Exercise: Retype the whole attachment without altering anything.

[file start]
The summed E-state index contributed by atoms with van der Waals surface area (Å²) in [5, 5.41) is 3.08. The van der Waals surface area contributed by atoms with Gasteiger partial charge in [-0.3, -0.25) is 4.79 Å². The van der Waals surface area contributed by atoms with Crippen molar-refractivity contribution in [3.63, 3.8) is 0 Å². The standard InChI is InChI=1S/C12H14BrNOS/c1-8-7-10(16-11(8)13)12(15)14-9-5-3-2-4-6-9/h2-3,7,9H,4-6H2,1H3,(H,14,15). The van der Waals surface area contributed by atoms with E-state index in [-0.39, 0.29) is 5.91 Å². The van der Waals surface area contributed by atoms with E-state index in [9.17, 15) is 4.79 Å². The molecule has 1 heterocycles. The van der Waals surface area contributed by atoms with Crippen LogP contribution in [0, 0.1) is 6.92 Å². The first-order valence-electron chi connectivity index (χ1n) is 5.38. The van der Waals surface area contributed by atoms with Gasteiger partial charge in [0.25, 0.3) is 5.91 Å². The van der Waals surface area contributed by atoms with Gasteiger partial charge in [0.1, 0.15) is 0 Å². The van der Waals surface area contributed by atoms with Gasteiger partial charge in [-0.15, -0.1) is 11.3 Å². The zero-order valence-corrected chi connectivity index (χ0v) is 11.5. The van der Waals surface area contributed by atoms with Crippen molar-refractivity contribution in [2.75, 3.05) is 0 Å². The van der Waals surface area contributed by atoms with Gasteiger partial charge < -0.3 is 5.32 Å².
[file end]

The summed E-state index contributed by atoms with van der Waals surface area (Å²) in [5, 5.41) is 3.08. The van der Waals surface area contributed by atoms with Gasteiger partial charge in [-0.3, -0.25) is 4.79 Å². The van der Waals surface area contributed by atoms with Crippen molar-refractivity contribution in [3.63, 3.8) is 0 Å². The standard InChI is InChI=1S/C12H14BrNOS/c1-8-7-10(16-11(8)13)12(15)14-9-5-3-2-4-6-9/h2-3,7,9H,4-6H2,1H3,(H,14,15). The van der Waals surface area contributed by atoms with E-state index in [-0.39, 0.29) is 5.91 Å². The van der Waals surface area contributed by atoms with E-state index in [9.17, 15) is 4.79 Å². The molecule has 1 heterocycles. The van der Waals surface area contributed by atoms with Crippen LogP contribution in [0, 0.1) is 6.92 Å². The first-order valence-electron chi connectivity index (χ1n) is 5.38. The van der Waals surface area contributed by atoms with Gasteiger partial charge in [0.25, 0.3) is 5.91 Å². The van der Waals surface area contributed by atoms with Gasteiger partial charge in [0.1, 0.15) is 0 Å². The van der Waals surface area contributed by atoms with Gasteiger partial charge in [-0.15, -0.1) is 11.3 Å². The zero-order valence-corrected chi connectivity index (χ0v) is 11.5. The van der Waals surface area contributed by atoms with Crippen molar-refractivity contribution in [2.75, 3.05) is 0 Å². The van der Waals surface area contributed by atoms with Gasteiger partial charge < -0.3 is 5.32 Å².